Top 8 Fijian islands for adventure travellers

White sand, swaying palms, sapphire waters and dazzling reefs - the countless islands of Fiji can all start to look the same to the untrained eye. However, as seasoned tropical wanderers will tell you, they’re each unique in their own way. Finding the perfect Fijian island to host your adventure is only a matter of research.

From remote eco-friendly outposts to the heart-shaped and hugely expensive, here are eight Fijian islands with enough tropical adventure for everyone.

Castaway Island, Fiji 

1. Castaway Island

For an iconic Fijian seaside escape, few places can rival Castaway Island. Castaway, also called Qalito, is a cocktail of swaying palms, tranquil waters and bleach-white sand. It’s also home to one of the most popular resorts in the country - Castaway Resort. Founded in 1966, the resort caters to families, couples, honeymooners and solo travellers alike, with a wide variety of free and paid-for activities.

Like other islands in the Mamanuca Island Group, Castaway Island is fringed by spectacular coral reefs. There are over 30 stunning dive sites within just 20 minutes of the Castaway Resort, making it one of the most popular destinations for scuba diving and snorkelling in Fiji. The PADI Five Star Gold Palm Dive Centre offers day and night-time scuba dives, and also full Open Water Certification training with a dive master. Just remember that if you’re participating in any dive activities, you must either hold an open water diving certificate or be diving with a qualified instructor.

Insider tip: The Dive Centre at Castaway Island is run by accredited divers, but ensure you pay special attention to safety instructions because diving can be a deceptively dangerous activity. A few fundamentals in dive safety include:

  • Never hold your breath, as it can cause severe and even fatal damage to your lungs.
  • Ascend safely to avoid decompression sickness. A general rule is to always rise slower than your smallest air bubble.
  • Always stick to your limits. If you don’t feel physically or mentally fit to dive, don’t push yourself!


Malolo Lailai Island, Fiji 

2. Malolo Lailai Island

Like Castaway Island, Malolo Lailai also lies in the stunning Mamanucas, which are easily accessible by catamaran from Port Denarau. Malolo Lailai (meaning ‘Little Malolo’) is a veteran figure of Fiji’s resort scene.

The island boasts three separate resorts: the family favourite Plantation Island Resort, the ‘yachties’ favourite Musket Cove (which includes its own yacht club and marina), and Lomani, the adults-only honeymooners paradise. For travellers looking for a comfortable yet action-packed Fijian escape, Plantation Island Resort offers everything from mini golf to big game fishing tours.

Plantation Island Resort has a large arsenal of water sports gear to rent, including Hobie Cats, canoes, windsurfers and banana boats.

Insider tip: Plantation Island Resort hosts hundreds of high-school leavers in late November and early December each year. If you’re after a serene resort getaway, avoid these weeks because “schoolies” have a reputation for rowdiness. Tragically, one school leaver drowned at Plantation Island Resort after partying next to one of the resort’s many pools late into the night.

Visitors should also check that there is no construction in progress on the resort during their stay. Some guests may be expecting tropical serenity, only to find they wake up to the rumble of a nearby bulldozer each morning. However, keep in mind that regular building and repair work is an unfortunate reality for the Fijian resorts that are vulnerable to tropical storm damage, so avoid making insensitive complaints - it’s best to check before you book!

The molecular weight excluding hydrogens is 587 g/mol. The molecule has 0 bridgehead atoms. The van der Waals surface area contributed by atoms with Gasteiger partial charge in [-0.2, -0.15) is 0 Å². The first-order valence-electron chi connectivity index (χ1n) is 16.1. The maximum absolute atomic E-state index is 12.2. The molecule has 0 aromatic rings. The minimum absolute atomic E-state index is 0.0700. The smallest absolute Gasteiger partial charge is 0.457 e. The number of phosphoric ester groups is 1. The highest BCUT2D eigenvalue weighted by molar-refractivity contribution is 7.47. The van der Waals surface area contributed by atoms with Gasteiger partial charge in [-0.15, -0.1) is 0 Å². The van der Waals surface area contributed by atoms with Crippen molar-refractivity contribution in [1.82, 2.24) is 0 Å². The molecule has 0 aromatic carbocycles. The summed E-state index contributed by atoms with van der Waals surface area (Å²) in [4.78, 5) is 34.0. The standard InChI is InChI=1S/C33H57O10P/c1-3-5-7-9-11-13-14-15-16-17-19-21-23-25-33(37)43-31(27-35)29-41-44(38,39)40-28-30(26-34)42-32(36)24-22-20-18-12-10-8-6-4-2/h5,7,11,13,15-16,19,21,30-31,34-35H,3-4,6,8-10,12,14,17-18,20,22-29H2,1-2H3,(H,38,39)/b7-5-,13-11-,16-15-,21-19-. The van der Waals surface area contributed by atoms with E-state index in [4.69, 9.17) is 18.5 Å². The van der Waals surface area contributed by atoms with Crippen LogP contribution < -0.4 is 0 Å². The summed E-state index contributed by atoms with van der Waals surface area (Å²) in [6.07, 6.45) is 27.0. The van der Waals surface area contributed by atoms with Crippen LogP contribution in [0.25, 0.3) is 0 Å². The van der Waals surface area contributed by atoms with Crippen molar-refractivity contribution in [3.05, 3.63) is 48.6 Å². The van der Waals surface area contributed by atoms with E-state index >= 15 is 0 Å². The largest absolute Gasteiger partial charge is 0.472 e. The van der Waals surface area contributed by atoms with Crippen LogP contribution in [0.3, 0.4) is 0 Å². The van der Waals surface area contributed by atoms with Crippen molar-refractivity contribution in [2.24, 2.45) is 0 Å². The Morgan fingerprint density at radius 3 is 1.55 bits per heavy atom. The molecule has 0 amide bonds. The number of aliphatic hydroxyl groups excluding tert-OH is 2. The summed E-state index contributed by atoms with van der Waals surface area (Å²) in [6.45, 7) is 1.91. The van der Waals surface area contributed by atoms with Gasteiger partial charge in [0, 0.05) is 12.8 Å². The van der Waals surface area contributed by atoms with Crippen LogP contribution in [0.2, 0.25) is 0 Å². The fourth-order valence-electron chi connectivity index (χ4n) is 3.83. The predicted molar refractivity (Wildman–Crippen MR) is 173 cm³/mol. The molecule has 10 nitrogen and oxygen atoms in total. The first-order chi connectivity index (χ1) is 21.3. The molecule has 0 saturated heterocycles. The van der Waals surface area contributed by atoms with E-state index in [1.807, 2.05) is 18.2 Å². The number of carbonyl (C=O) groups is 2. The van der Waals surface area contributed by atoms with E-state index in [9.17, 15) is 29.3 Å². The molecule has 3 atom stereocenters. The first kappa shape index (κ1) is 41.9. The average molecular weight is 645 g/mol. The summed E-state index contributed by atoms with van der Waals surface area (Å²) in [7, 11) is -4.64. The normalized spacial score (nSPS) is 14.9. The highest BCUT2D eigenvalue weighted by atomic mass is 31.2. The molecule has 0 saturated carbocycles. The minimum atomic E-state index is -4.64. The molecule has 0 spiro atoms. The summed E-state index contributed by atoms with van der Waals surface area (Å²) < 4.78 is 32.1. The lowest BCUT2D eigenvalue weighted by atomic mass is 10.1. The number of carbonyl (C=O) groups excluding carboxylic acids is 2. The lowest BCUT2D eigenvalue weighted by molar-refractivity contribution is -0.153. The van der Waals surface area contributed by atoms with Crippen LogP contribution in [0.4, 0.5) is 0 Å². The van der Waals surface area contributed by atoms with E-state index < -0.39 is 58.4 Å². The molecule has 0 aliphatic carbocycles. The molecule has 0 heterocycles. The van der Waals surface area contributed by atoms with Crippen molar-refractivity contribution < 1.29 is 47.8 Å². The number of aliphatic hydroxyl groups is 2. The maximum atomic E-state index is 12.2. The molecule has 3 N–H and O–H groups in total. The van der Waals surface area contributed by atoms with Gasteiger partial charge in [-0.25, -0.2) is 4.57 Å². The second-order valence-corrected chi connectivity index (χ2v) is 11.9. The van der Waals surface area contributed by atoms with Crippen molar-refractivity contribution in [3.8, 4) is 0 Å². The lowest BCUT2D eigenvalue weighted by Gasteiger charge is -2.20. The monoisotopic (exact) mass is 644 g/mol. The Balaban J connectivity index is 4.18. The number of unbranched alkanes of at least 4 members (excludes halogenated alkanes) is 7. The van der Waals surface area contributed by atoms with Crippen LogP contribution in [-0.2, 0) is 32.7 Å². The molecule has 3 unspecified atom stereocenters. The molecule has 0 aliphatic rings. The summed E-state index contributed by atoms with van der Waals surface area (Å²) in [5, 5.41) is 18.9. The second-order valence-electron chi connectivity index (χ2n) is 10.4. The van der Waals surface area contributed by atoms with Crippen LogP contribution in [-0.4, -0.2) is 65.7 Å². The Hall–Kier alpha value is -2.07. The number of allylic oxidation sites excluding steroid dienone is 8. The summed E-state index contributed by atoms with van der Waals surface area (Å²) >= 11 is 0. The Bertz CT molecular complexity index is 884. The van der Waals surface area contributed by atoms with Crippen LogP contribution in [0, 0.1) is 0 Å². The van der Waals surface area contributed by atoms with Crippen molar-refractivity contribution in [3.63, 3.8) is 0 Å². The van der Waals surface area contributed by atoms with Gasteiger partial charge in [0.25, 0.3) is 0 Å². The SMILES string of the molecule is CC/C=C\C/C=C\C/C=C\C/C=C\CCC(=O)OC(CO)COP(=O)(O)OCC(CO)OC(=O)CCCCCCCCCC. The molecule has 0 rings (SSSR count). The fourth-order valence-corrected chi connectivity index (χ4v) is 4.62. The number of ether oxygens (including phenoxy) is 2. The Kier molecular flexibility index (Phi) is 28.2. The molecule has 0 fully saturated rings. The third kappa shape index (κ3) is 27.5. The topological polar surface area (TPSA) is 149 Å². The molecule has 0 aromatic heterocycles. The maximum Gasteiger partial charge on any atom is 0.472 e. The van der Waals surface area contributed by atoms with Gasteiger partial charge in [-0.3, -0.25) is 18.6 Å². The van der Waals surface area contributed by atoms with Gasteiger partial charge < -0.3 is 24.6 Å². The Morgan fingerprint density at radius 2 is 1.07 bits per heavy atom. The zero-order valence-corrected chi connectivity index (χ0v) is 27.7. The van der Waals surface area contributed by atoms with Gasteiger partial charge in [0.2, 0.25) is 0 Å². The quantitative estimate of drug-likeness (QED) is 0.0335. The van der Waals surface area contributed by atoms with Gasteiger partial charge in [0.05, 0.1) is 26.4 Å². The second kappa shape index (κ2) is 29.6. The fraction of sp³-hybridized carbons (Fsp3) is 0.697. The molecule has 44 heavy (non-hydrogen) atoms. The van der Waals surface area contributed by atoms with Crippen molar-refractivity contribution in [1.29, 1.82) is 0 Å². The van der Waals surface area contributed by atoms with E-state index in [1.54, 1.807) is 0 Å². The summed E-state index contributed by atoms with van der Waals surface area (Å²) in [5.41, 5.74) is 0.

Kadavu Island, Fiji 

3. Kadavu Island

Despite its considerable size, in many ways Kadavu Island feels like Fiji’s forgotten corner. The southern island is a remote outpost of lush forest, winding rivers, virgin beaches, quiet local Fijian villages, and the world-famous Great Astrolabe Reef - one of the largest and healthiest coral reefs in the world.

Kadavu’s unspoiled landscape has inspired a number of eco-friendly accommodations, like the Matava Resort. The award-winning resort has a strong reputation as a leader in sustainable tourism in Fiji.

While the world class snorkelling and diving available on Kadavu is enough to keep any nature-lover occupied, the local culture offers one of the best experiences on the island. The population of 10,000 live in small villages and enjoy a lifestyle that has remained largely preserved since their ancestors reached the island over 2,000 years ago. Each of the nine districts (or ‘tikina’) on Kadavu Island have their own chief, and each of the villages is made up of clans (or mataqali) where residents each have a traditional role, such as messengers, builders, fishers and warriors.

Each of the accommodation providers listed on the Kadavu website arranges cultural tours for guests.

Insider tip: The Fijian communities living on Kadavu Island are proudly traditional. When visiting the villages, remember to:

  • Take off your shoes before entering a home.
  • Wear modest clothing and remove your hat.
  • Be prepared to answer personal questions politely, like whether you are married, have children, or what your job is.
  • Receive gifts and offers graciously.
  • Refrain from touching the heads of children because it’s considered rude.


Denarau, Fiji 

4. Denarau

No list of go-to Fijian islands would be complete without Denarau, the largest integrated resort in the South Pacific. Denarau began as a resort development in the 1960s and has now grown into an extensive playground for holidaymakers with a taste for the finer things. Hilton, Sheraton and Sofitel all operate resorts on the island, with five-star accommodation and a good chance of celebrity spotting.

As you’d expect with a high-end resort town, Denarau has no shortage of activities to occupy yourself in between meals. A championship golf course, jet ski safaris, game fishing, scuba diving, snorkelling, village tours and even an inflatable water park are all available to guests. If you’re planning on diving in Denarau, you must either hold and open water diving certificate or be diving with a qualified instructor.